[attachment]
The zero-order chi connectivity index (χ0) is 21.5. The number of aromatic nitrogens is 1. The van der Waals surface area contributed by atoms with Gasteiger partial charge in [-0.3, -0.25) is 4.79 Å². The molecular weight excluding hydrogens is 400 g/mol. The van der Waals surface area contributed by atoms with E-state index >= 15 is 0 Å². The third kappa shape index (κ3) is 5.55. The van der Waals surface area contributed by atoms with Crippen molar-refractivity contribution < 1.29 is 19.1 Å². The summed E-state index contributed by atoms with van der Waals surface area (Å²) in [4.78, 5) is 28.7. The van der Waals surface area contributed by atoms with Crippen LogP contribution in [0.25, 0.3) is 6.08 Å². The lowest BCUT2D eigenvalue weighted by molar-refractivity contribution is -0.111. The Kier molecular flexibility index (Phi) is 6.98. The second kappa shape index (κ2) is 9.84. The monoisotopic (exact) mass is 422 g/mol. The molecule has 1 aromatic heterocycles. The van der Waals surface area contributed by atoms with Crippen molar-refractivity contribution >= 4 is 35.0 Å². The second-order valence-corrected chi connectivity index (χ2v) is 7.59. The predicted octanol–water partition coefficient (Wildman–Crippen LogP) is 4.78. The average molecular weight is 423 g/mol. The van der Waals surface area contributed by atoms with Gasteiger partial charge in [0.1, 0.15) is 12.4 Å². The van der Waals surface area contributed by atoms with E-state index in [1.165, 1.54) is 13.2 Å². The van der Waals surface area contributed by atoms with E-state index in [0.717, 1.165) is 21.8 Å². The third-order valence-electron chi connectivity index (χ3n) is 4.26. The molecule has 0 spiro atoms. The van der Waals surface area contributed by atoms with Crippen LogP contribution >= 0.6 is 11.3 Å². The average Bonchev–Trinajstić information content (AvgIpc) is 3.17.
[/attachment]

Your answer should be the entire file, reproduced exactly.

The zero-order chi connectivity index (χ0) is 21.5. The number of aromatic nitrogens is 1. The van der Waals surface area contributed by atoms with Gasteiger partial charge in [-0.3, -0.25) is 4.79 Å². The molecular weight excluding hydrogens is 400 g/mol. The van der Waals surface area contributed by atoms with E-state index >= 15 is 0 Å². The third kappa shape index (κ3) is 5.55. The van der Waals surface area contributed by atoms with Crippen molar-refractivity contribution < 1.29 is 19.1 Å². The summed E-state index contributed by atoms with van der Waals surface area (Å²) in [4.78, 5) is 28.7. The van der Waals surface area contributed by atoms with Crippen LogP contribution in [0.25, 0.3) is 6.08 Å². The lowest BCUT2D eigenvalue weighted by molar-refractivity contribution is -0.111. The Kier molecular flexibility index (Phi) is 6.98. The second kappa shape index (κ2) is 9.84. The monoisotopic (exact) mass is 422 g/mol. The molecule has 1 aromatic heterocycles. The van der Waals surface area contributed by atoms with Crippen molar-refractivity contribution >= 4 is 35.0 Å². The second-order valence-corrected chi connectivity index (χ2v) is 7.59. The predicted octanol–water partition coefficient (Wildman–Crippen LogP) is 4.78. The average molecular weight is 423 g/mol. The van der Waals surface area contributed by atoms with Gasteiger partial charge in [0.1, 0.15) is 12.4 Å². The van der Waals surface area contributed by atoms with E-state index in [1.165, 1.54) is 13.2 Å². The van der Waals surface area contributed by atoms with E-state index in [0.717, 1.165) is 21.8 Å². The third-order valence-electron chi connectivity index (χ3n) is 4.26. The molecule has 0 spiro atoms. The van der Waals surface area contributed by atoms with Crippen LogP contribution >= 0.6 is 11.3 Å². The average Bonchev–Trinajstić information content (AvgIpc) is 3.17.